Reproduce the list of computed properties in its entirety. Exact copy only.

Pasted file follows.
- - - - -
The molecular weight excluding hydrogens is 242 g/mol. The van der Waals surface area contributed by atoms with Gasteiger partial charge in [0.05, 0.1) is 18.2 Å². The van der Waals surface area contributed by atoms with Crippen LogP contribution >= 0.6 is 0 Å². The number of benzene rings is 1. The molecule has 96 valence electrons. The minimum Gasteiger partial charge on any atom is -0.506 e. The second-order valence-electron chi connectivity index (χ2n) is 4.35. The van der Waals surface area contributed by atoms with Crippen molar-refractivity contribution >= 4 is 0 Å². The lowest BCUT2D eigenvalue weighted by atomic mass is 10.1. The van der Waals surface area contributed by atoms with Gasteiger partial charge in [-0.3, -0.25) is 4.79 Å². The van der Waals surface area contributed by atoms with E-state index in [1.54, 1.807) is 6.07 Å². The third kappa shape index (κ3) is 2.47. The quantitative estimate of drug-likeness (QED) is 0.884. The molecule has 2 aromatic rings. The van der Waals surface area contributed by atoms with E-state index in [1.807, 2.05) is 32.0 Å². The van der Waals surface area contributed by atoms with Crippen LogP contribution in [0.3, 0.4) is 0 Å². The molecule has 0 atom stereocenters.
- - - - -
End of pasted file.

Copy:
The molecular weight excluding hydrogens is 242 g/mol. The van der Waals surface area contributed by atoms with Gasteiger partial charge in [0.05, 0.1) is 18.2 Å². The van der Waals surface area contributed by atoms with Crippen LogP contribution >= 0.6 is 0 Å². The number of benzene rings is 1. The molecule has 96 valence electrons. The minimum Gasteiger partial charge on any atom is -0.506 e. The second-order valence-electron chi connectivity index (χ2n) is 4.35. The van der Waals surface area contributed by atoms with Crippen molar-refractivity contribution >= 4 is 0 Å². The lowest BCUT2D eigenvalue weighted by atomic mass is 10.1. The van der Waals surface area contributed by atoms with Gasteiger partial charge in [-0.3, -0.25) is 4.79 Å². The van der Waals surface area contributed by atoms with E-state index in [1.54, 1.807) is 6.07 Å². The third kappa shape index (κ3) is 2.47. The quantitative estimate of drug-likeness (QED) is 0.884. The molecule has 2 aromatic rings. The van der Waals surface area contributed by atoms with E-state index in [1.807, 2.05) is 32.0 Å². The van der Waals surface area contributed by atoms with Crippen LogP contribution in [0.3, 0.4) is 0 Å². The molecule has 0 atom stereocenters.